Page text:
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dc.contributor.authorReid, R.en
dc.contributor.authorAl-Bayati, M.en
dc.contributor.authorSamarasinghe, S.en
dc.date.accessioned2018-10-17T12:05:44Z
dc.date.available2018-10-17T12:05:44Z
dc.date.issued2018-10-17
dc.identifier.citationReid, R., Al-Bayati, M., Samarasinghe, S. (2018) Genotypic Identification of Extended-Spectrum β-Lactamase (ESBL) Producing Enterobacteriaceae from Urinary Tract Infections in the Leicestershire Area, United Kingdom: A One Health Prospective. Journal of Infectious Diseases and Diagnosis, 3(2), 1000122.en
dc.identifier.issn2576-389X
dc.identifier.urihttp://hdl.handle.net/2086/16752
dc.descriptionOpen access articleen
dc.description.abstractObjectives: Urinary Tract Infections (UTIs) are one of the most common infections diagnosed in the United Kingdom (UK). The prevalence of Extended-Spectrum-Β-Lactamase (ESBL) producing UTIs has dramatically risen, limiting treatment options. The emergence and spread of ESBLs is thought to be through the horizontal transmission of antibiotic resistance plasmids IncL/M, IncF, IncN and IncI1. These conjugative plasmids have been described as important vectors and directly linked to major outbreaks of antibiotic resistance. This study aimed to investigate the prevalence of ESBLs in Leicestershire, UK and their relationship with antibiotic resistance plasmids. Methods: 236 ESBL producing uropathogenic Enterobacteriaceae isolates were obtained from the Leicester Royal Infirmary (Leicestershire, UK). ESBL production was confirmed phenotypically via the MAST ID double disc synergy test. ESBL-producing genes (CTX-M, SHV, TEM and OXA) were identified by multiplex PCR. The CTX-M family was then further characterised into (CTX-M-1, CTX-M-2, CTX-M-8, CTX-M-9 and CTX-M-25) by multiplex PCR. The relationship between ESBL-producing genes and plasmid type was then investigated by multiplex PCRbased replicon typing to detect IncFIA, IncI1, IncL/M, IncN and IncFII. Results: ESBL genes were identified as follows: CTX-M (71.6%), OXA (7.6%), TEM (3.8%) and SHV (3.8%). Multiple resistance genes were detected in 16% of isolates. CTX-M genes were identified as follows: CTX-M-1 (84.1%), CTX-M-9 (12.5%), CTX-M-25 (1.7%), CTX-M-8 (1.1%) and CTX-M-2 (0.6%). Replicon typing results were as follows: IncL/M (29.2%), IncN (14.4%), IncI1 (5.1%), IncFII (27.5%) and IncFIA (23.3%). A combination of IncL/M, IncFII and IncFIA was the most common at 9.8%. A positive correlation between CTX-M and all plasmids except IncI1 was found. Conclusion: CTX-M harbouring Enterobacteriaceae are associated with multiple plasmids, which can be linked to its rapid spread across the world. Prevalence studies help to inform policy about antibiotic stewardship and resistance evolution, aiming to reduce resistance levels in the future.en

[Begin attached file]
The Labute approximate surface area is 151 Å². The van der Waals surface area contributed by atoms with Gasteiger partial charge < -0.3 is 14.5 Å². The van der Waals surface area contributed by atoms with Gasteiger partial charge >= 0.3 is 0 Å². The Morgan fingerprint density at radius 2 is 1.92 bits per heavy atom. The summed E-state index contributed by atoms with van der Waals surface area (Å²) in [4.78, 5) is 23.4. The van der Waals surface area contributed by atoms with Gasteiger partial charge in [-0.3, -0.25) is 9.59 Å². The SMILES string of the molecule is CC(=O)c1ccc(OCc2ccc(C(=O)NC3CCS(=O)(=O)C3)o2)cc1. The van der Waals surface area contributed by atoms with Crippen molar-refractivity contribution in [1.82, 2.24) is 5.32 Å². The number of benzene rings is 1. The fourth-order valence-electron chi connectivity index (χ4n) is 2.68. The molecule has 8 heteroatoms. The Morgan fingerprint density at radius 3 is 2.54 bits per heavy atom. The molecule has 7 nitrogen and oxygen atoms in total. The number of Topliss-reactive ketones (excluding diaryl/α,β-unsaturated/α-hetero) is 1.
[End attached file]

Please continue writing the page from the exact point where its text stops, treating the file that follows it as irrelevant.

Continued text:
dc.language.isoenen
dc.publisherJournal of Infectious Diseases and Diagnosisen
dc.subjectExtended-spectrum-β-lactamasesen
dc.subjectMultiplex PCRen
dc.titleGenotypic Identification of Extended-Spectrum β-Lactamase (ESBL)Producing Enterobacteriaceae from Urinary Tract Infections in the Leicestershire Area, United Kingdom: A One Health Prospectiveen
dc.typeArticleen
dc.identifier.doihttps://doi.org/10.4172/2576-389X.1000122
dc.peerreviewedYesen
dc.funderN/Aen
dc.projectidN/Aen
dc.cclicenceCC-BY-NCen
dc.date.acceptance2018-10-10en
dc.exception.reasonThe output was published as gold open accessen
dc.researchinstituteLeicester Institute for Pharmaceutical Innovation - From Molecules to Practice (LIPI)en


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